MS Dept of Environmental Quality manages data from groundwater and surface water investigations and from groundwater and surface water withdrawal permits. MS has created a water resource information management system (WRIMS). The Office of Land & Water Resources issues permits for withdrawal of groundwater and for the diversion or impoundment of surface waters (MS Code Annotated Section 51-3-5). Permits are issued for 10-year terms. Domestic users and users of less than 20,000 gpd are exempt. Use of 20,000 gpd of groundwater for once-through, non-contact cooling is not a beneficial use and is prohibited. MS Code Annotated Section 51-3-11 enables the State to designate "special water use areas" (similar to NC's Capacity Use Areas) to restrict water uses.
SB 2597 enacted in 1997 requires members of governing boards with less than 10,000 population to receive 8 hours of management training. Mississippi State University Extension Service provides the training.
The South Carolina General Assembly debated but did not pass water withdrawal permitting legislation, introduced by Senator Wes Hayes,
in its 2007-2008 session. The bill will be reintroduced in 2009.
Tennessee has a regional water planning effort underway.
Tennessee like NC has taken on water resource management in fits and starts. In response to severe drought in the 1950's a Water Policy Commission called for "immediate steps to take to continue to expand the study of water resources and water uses in Tennessee in order to facilitate the creation and development of a basic, long range water resources policy for the state." The General Assembly enacted the Water Resources Act of 1957, TCA 69-8-101, et seq.In 1963 Tennessee requried all users of 50,000 gallons per day or more of water to register their use with the Division of Water Supply in the TN Department of Environment & Conservation (DEC).
The TN Wate Quality Control Act of 1977, TCA 69-3-103(22), applies to all uses of surface water and enables DEC to require permits for water withdrawals. TN enacted an Interbasin Transfer Act, TCA 69-8-201, et seq,in 2000. The Water Resources Information Act of 2002, TCA 69-7-301, required users of 10,000 gpd to register their use.
In March 2002 the Office of Research of the Comptroller of the Treasury released "A Special Report, Tennessee Water Supply: Toward a Long-Term Water Policy for Tennessee" by Dr. Dan Cohen-Vogel, Principal Research Analyst, and Greg Spradley, Senior Research Analyst. See [http://www.state.tn.us/environment/boards/wrtac/pdf/2002Comptrollerwaterpolicyreport.pdf www.state.tn.us/environment/boards/wrtac/pdf/2002Comptrollerwaterpolicyreport.pdf].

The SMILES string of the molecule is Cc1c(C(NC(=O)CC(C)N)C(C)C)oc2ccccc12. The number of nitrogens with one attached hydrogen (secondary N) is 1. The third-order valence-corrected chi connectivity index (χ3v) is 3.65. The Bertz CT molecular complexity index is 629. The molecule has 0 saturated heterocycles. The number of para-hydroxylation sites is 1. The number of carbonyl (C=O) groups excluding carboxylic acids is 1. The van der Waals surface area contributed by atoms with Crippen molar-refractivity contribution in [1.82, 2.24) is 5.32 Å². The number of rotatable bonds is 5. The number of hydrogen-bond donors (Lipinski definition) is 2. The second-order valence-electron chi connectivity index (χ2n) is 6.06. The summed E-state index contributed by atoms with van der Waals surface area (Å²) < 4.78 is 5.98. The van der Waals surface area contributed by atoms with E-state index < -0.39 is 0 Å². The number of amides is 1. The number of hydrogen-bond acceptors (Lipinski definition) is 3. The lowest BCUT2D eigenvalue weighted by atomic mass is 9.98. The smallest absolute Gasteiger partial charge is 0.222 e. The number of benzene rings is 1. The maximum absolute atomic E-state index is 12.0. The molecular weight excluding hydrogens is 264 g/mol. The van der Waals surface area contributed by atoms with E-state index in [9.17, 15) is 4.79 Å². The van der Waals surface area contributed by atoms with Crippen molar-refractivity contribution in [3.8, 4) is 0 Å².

The Tennessee Valley Authority (www.tva.gov) plays a major role in water management in the Tennessee River Valley. Section 26a of the TVA Act of 1933 requires permits for all water intake structures in the valley. In November 2004 TVA published "TVA Water Supply: Inventory and Needs Analysis" by Charles Bohac and M. Carolyn Kora. In March 2008 US Geological Survey relased "Estimated Use of Water in the Tennessee River watershed in 2000 and Projections of Water Use to 2030." 13% of NC is in the Tennessee River Valley. The USGS study projected that "expected future demands would exceed current supply" for the Towns of Andrews, Black Mountain, Biltmore Forest, Laurel Park (near Hendersonville), Hot Springs, Mars Hill, and Spruce Pine in the Tennesee Valley in NC.
The Water Resources Research Center is part of the Energy, Environment & Resources Center at the University of Tennessee at Knoxville. See [http://www.eerc.ra.utk.edu/WRRC/ www.eerc.ra.utk.edu/WRRC/]. Tim Gangaware at [mailto:firstname.lastname@example.org email@example.com] is director.
Virginia amended its code in 2003 and 2006 to establish the planning process and criteria that all local governments are to use in the development of local or regional water supply plans. The regulation also established a schedule for submittal of those plans. Local Water Supply Plans are due by:
• November 2008 for Local Governments with Populations > 35,000
• November 2009 for Local Governments with Populations > 15,000 but < 35,000
• November 2010 for Local Governments with Populations < 15,000
• November 2011 for Regional Water Supply Plans
Northeastern United States
New Jersey is revising its State Water Plan this year.
Delaware Valley basin
In September 2007 the Decree Parties under the Delaware Compact reached unanimous agreement on a Flexible Flow Management Program which gives a framework for managing diversions and releases from NYC's Delaware Basin reservoirs. There was also a Good Faith agreement in 2003 that formed the basis of the 2007 modification. The Commission then published proposed rules to enact the agreement--the public involvement phase followed the agreement. Amendments established diversion and flow objectives; substituted a fixed volume of releases called the "Interim Excess Release Quantitity" fo rthe Excess Release Quantity; modified the schematic rule curves diagram that defines basinwide normal, drought watch, drought warning and drought emergency operating conditions.
Future issues include a reassessment study, endangered species, NYC's use of less than its full allocation, sustainable sources (especially in light of climate change and their relatively small storage units), and lawsuits to require flood mitigation or recover damages.